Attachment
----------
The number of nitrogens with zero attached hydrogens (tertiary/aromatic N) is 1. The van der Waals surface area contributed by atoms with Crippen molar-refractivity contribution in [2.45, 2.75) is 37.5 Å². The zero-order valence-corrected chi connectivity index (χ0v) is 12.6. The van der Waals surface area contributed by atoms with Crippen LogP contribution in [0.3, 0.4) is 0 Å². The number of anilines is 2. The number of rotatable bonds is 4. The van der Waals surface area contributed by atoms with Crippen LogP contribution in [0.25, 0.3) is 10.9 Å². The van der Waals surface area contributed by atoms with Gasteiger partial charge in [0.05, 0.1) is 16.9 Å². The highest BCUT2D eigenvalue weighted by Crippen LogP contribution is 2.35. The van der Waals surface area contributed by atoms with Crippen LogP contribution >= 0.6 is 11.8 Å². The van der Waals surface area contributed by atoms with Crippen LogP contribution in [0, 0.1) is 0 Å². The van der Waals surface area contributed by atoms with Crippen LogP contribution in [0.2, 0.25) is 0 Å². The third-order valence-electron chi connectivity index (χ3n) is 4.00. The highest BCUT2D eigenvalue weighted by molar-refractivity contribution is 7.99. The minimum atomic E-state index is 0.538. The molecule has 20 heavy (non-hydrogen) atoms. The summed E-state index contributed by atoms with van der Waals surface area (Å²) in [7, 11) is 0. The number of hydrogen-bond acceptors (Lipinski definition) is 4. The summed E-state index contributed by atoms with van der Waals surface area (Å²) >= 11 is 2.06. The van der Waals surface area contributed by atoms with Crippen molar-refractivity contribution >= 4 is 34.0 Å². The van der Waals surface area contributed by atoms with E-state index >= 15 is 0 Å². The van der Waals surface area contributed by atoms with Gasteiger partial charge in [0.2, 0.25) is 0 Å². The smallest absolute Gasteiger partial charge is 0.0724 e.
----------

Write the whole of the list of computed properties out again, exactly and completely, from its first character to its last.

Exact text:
The number of nitrogens with zero attached hydrogens (tertiary/aromatic N) is 1. The van der Waals surface area contributed by atoms with Crippen molar-refractivity contribution in [2.45, 2.75) is 37.5 Å². The zero-order valence-corrected chi connectivity index (χ0v) is 12.6. The van der Waals surface area contributed by atoms with Crippen LogP contribution in [0.3, 0.4) is 0 Å². The number of anilines is 2. The number of rotatable bonds is 4. The van der Waals surface area contributed by atoms with Crippen LogP contribution in [0.25, 0.3) is 10.9 Å². The van der Waals surface area contributed by atoms with Gasteiger partial charge in [0.05, 0.1) is 16.9 Å². The highest BCUT2D eigenvalue weighted by Crippen LogP contribution is 2.35. The van der Waals surface area contributed by atoms with Crippen LogP contribution >= 0.6 is 11.8 Å². The van der Waals surface area contributed by atoms with Crippen LogP contribution in [0, 0.1) is 0 Å². The van der Waals surface area contributed by atoms with Crippen LogP contribution in [0.2, 0.25) is 0 Å². The third-order valence-electron chi connectivity index (χ3n) is 4.00. The highest BCUT2D eigenvalue weighted by molar-refractivity contribution is 7.99. The minimum atomic E-state index is 0.538. The molecule has 20 heavy (non-hydrogen) atoms. The summed E-state index contributed by atoms with van der Waals surface area (Å²) in [7, 11) is 0. The number of hydrogen-bond acceptors (Lipinski definition) is 4. The summed E-state index contributed by atoms with van der Waals surface area (Å²) >= 11 is 2.06. The van der Waals surface area contributed by atoms with Crippen molar-refractivity contribution >= 4 is 34.0 Å². The van der Waals surface area contributed by atoms with E-state index >= 15 is 0 Å². The van der Waals surface area contributed by atoms with Gasteiger partial charge in [0.2, 0.25) is 0 Å². The smallest absolute Gasteiger partial charge is 0.0724 e.